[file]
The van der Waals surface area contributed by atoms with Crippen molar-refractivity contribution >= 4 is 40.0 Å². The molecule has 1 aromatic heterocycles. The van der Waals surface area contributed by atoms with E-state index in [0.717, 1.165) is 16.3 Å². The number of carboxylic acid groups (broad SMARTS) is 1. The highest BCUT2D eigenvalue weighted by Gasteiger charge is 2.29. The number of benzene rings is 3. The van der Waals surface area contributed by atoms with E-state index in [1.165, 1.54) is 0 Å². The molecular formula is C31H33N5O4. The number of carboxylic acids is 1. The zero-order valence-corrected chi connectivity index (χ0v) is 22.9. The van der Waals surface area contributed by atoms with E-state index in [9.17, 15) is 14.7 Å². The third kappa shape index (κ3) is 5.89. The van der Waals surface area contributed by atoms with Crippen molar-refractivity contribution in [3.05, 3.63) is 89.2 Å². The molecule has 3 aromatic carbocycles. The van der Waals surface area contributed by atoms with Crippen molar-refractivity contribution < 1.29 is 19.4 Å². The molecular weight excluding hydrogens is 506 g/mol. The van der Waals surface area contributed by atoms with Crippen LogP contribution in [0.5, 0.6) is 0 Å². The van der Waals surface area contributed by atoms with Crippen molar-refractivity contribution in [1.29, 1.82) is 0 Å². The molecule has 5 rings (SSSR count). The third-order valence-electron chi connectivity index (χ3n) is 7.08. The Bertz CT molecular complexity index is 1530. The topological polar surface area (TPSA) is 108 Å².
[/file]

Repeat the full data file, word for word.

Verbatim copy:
The van der Waals surface area contributed by atoms with Crippen molar-refractivity contribution >= 4 is 40.0 Å². The molecule has 1 aromatic heterocycles. The van der Waals surface area contributed by atoms with E-state index in [0.717, 1.165) is 16.3 Å². The number of carboxylic acid groups (broad SMARTS) is 1. The highest BCUT2D eigenvalue weighted by Gasteiger charge is 2.29. The number of benzene rings is 3. The van der Waals surface area contributed by atoms with E-state index in [1.165, 1.54) is 0 Å². The molecular formula is C31H33N5O4. The number of carboxylic acids is 1. The zero-order valence-corrected chi connectivity index (χ0v) is 22.9. The van der Waals surface area contributed by atoms with E-state index in [9.17, 15) is 14.7 Å². The third kappa shape index (κ3) is 5.89. The van der Waals surface area contributed by atoms with Crippen molar-refractivity contribution in [3.05, 3.63) is 89.2 Å². The molecule has 3 aromatic carbocycles. The van der Waals surface area contributed by atoms with Crippen molar-refractivity contribution < 1.29 is 19.4 Å². The molecular weight excluding hydrogens is 506 g/mol. The van der Waals surface area contributed by atoms with Crippen LogP contribution in [0.5, 0.6) is 0 Å². The van der Waals surface area contributed by atoms with Crippen molar-refractivity contribution in [1.29, 1.82) is 0 Å². The molecule has 5 rings (SSSR count). The third-order valence-electron chi connectivity index (χ3n) is 7.08. The Bertz CT molecular complexity index is 1530. The topological polar surface area (TPSA) is 108 Å².